Wednesday, January 7, 2009
Steamboat Springs Shell Frontier Oil & Gas Inc. has filed for surface water and water storage rights on the Yampa River, from two diversion points west of Maybell in Moffat County.
Erin Light, local water division engineer for the state Department of Natural Resources, confirmed Wednesday that Shell filed an application at the Routt County Justice Center on Dec. 30, 2008. The application requests a surface, or direct-flow, allocation of 375 cubic feet per second, or cf/s. In late June of 2008, during peak runoff, the Yampa flowed through downtown Steamboat Springs at about 2,000 cf/s.
Shell's request is a conditional water right, meaning if decreed the water will not be used immediately but will be available for Shell in the future. Shell is requesting to pull the water from two diversion points that are west, or downstream, of Maybell in Moffat County - but upstream of the Yampa's confluence with the Little Snake River, Light said.
Shell's application says the water would be used "for industrial and mining purposes, including but not limited to drilling activities:power generation:and other activities in connection with the mining and production of oil and other products from oil shale."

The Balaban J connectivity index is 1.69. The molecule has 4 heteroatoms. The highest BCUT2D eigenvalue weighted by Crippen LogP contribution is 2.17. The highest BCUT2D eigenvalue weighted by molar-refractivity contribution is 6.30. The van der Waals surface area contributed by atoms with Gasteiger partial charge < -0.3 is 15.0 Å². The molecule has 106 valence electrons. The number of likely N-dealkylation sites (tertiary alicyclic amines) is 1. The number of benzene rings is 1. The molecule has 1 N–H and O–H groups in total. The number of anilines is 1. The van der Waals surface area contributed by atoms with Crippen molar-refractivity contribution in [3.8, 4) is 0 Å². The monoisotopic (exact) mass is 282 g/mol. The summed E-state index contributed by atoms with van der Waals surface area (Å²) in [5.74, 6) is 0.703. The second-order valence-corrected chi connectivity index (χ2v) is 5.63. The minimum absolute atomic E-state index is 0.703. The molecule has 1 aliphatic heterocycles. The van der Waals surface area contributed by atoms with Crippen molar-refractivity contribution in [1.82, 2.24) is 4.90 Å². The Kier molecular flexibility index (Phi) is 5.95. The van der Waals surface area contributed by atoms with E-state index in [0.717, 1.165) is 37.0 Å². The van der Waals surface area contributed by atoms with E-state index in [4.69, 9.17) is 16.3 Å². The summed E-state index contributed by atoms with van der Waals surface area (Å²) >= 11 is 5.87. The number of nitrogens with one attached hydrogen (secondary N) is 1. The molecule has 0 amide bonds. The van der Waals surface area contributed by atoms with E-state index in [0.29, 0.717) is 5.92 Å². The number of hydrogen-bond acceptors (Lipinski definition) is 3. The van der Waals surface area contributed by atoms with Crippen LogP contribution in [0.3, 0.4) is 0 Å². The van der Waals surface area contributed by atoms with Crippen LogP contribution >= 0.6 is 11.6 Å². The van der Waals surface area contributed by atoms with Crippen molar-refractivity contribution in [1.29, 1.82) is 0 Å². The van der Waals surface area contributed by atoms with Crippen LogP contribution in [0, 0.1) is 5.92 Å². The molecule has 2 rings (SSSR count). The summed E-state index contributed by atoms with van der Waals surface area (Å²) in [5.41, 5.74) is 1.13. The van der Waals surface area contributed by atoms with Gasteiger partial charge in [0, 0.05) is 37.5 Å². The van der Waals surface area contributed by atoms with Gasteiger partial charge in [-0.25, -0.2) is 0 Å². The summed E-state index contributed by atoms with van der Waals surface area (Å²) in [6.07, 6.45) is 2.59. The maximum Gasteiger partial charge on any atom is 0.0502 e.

The application also requests a water storage right to construct and fill the Cedar Springs Draw Reservoir in the same Moffat County area, off a tributary of the Yampa, using water from the requested direct-flow allocation. The reservoir would hold 45,000 acre-feet of water.
"It's a significant amount (of water)," Light said. "It's bigger than Stagecoach (Reservoir) is today."
Stagecoach Reservoir holds about 33,275 acre-feet of water, with an additional 3,250 acre-feet planned from a spillway expansion. One acre-foot is about 326,000 gallons of water, enough to meet the needs of a family of five for a year.
Light said Shell is likely facing a long process to turn the application into a decreed water right. The process begins, Light said, with a public opposition period that will run at least through February.
"I believe there's going to be a lot of opposition," Light said, citing other planned water projects in Northwest Colorado and across the Colorado River system. "Anytime you get an opposer in the case, it's going to take a long time before you get this water right decreed."
Light said three years is her guess at a timetable for Shell to receive a decree - but the court filing puts a timely stamp on Shell's potential water right.
"This application was filed in 2008 and thus it will have a 2008 priority," Light said. "Any water right filed in 2009 will have a 2009 priority and will be junior."